You are here: Home » International » News » Companies
Business Standard

Banks will get just a sliver of Alibaba's $11.2 billion share sale

The average fee earned on the 10 largest listings in Hong Kong is 1.76%

Julia Fioretti | Bloomberg 

Photo: Bloomberg
Photo: Bloomberg

Group Holding Ltd.’s $11.2 billion Hong Kong share sale may be set to swell the tech giant’s cash pile but the banks are getting just a tiny percentage of that.

will pay the banks that underwrote the listing $28.1 million, representing just 0.25% of the deal value, according to the prospectus lodged with the U.S. Securities and Exchange Commission. That is the lowest fee in percentage terms paid to banks out of the 10 largest listings in Hong Kong, data compiled by Bloomberg show. could pay them as much as $32.3 million if an over-allotment option of 75 million shares is exercised in full.

Credit Suisse Group AG and China Capital Corp. were the joint sponsors of the share sale. Citigroup Inc., JPMorgan Chase & Co. and Morgan Stanley were joint global coordinators.

The average fee earned on the 10 largest listings in Hong Kong is 1.76%, with the highest being the 2.5% paid by the likes of Bank of China Ltd. and China Construction Bank Corp. Budweiser Brewing Company APAC Ltd. -- which completed Hong Kong’s second-biggest listing this year after Alibaba -- paid its banks 1.5% of the IPO proceeds.

Issuers typically pay banks about 2% to 3% of the proceeds for initial public offerings in Hong Kong, the bulk of which goes to the sponsors. Banks also split the 1% brokerage fee paid by investors. The average percentage fee for listings in Hong Kong this year is 4.5%, data compiled by Bloomberg show.

Alibaba’s listing is the largest equity offering in the financial hub since 2010, making it a particularly coveted deal for investment banks, who have seen fees compressed as competition increases.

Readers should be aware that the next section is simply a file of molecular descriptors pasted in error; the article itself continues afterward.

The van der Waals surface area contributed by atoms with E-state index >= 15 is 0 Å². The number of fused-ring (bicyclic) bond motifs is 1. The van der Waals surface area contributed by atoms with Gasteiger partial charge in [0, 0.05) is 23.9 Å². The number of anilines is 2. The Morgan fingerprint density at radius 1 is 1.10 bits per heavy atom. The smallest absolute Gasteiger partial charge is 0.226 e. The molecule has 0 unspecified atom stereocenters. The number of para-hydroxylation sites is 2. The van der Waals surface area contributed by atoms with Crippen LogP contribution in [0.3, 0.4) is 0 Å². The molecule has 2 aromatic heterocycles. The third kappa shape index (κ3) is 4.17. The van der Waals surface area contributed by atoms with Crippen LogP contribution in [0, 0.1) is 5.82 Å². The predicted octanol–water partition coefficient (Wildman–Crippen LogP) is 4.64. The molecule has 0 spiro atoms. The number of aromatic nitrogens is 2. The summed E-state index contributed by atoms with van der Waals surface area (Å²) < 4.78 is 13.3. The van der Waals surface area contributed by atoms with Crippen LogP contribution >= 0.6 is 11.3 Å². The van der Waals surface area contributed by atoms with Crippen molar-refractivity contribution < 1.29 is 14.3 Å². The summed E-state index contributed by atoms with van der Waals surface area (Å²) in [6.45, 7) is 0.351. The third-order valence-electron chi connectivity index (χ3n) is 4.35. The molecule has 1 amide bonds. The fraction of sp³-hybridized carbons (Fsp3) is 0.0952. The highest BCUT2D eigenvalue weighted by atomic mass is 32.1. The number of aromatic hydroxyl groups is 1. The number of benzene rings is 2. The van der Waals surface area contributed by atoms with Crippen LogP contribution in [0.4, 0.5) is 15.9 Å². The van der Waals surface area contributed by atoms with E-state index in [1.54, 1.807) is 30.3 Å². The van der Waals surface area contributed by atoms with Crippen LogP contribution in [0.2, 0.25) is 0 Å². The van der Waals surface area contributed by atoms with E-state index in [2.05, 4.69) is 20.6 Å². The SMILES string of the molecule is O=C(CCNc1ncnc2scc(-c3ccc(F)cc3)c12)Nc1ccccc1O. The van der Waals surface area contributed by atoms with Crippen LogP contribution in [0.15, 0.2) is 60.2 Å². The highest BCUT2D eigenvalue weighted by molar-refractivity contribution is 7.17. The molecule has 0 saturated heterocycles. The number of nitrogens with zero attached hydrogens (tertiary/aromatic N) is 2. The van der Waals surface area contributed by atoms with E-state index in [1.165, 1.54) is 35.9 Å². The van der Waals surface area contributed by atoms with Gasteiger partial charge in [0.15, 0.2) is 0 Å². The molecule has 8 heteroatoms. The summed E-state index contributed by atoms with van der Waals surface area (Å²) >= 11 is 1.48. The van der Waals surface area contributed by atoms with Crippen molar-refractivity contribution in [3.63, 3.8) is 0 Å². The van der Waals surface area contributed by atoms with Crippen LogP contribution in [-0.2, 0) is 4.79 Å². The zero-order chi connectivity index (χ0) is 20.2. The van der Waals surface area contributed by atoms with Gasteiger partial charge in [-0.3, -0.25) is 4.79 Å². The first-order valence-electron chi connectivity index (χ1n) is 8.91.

Despite the small percentage the Alibaba fee represents, the $28.1 million is still good money for the banks in a year where until recently IPO volumes in Hong Kong were down some 40% from a year earlier. The banks will also take home the 1% brokerage fee, bringing their total compensation to 1.25% of the proceeds, or about $140 million.

However, it is a far cry from the $300 million banks earned for working on Alibaba’s $25 billion New York IPO in 2014, although that would have required a lot more work as investors were less familiar with the company.

CICC was allocated the largest number of Alibaba shares to underwrite -- 160 million -- followed by Credit Suisse, which underwrote 127.5 million, the prospectus shows. In it, Alibaba said it would pay HK$0.44 per share in underwriting fees.

Banks will get just a sliver of Alibaba's $11.2 billion share sale


Alibaba Group Holding

Hong Kong exchange

Size about $11b

Pricing Nov. 20; listing Nov. 26

Credit Suisse, CICC

Postal Savings Bank of China

Shanghai exchange

Size $4.1b

Taking orders Nov. 28

Citic Securities, CICC, China Post Securities, UBS Securities

China Zheshang Bank

Shanghai exchange

Size $1.9b

Took orders Nov. 14; listing date TBA

Citic Securities

Pharmaron Beijing

Hong Kong exchange

Size up to $588m

Pricing Nov. 21; Listing Nov. 28

CLSA, Goldman Sachs, Orient Capital

Venus Medtech

Hong Kong exchange

Size up to $400m

PDIE Nov. 11-22

Goldman Sachs, CICC, Credit Suisse, China Merchants Securities

China Merchants Commercial Reit

Hong Kong exchange

Size about $400m

Started gauging demand Nov. 14; listing date TBA


Alphamab Oncology

Hong Kong exchange

Size $200m-$300m

Started gauging demand Nov. 18

Morgan Stanley, Jefferies, CLSA

Bangkok Commercial Asset Management

Thailand stock exchange

Size up to $1.16b

Taking orders from Nov. 25-29, listing date TBA

Trinity Securities, Kasikorn Securities

Longyan Zhuoyue New Energy

Shanghai Star board

Size $191m

Took orders Nov. 11; listing date TBA

Yingda Securities

The Essel Group plans to sell a stake in Zee Entertainment Enterprises Ltd., India’s largest publicly-traded television network, as the media conglomerate struggles to pare debt.

Bang Qi Jian Ltd. sells 20 million Ping An Good Doctor shares.

Canaan Inc., a maker of Bitcoin mining machines, raised $90 million after pricing its U.S. initial public offering at the bottom of its marketed range.

Pharmaron Beijing plans to price its Hong Kong initial public offering at the top of the price range to raise HK$4.6b, IFR reports, citing unidentified people close to the deal.

First Published: Thu, November 21 2019. 23:53 IST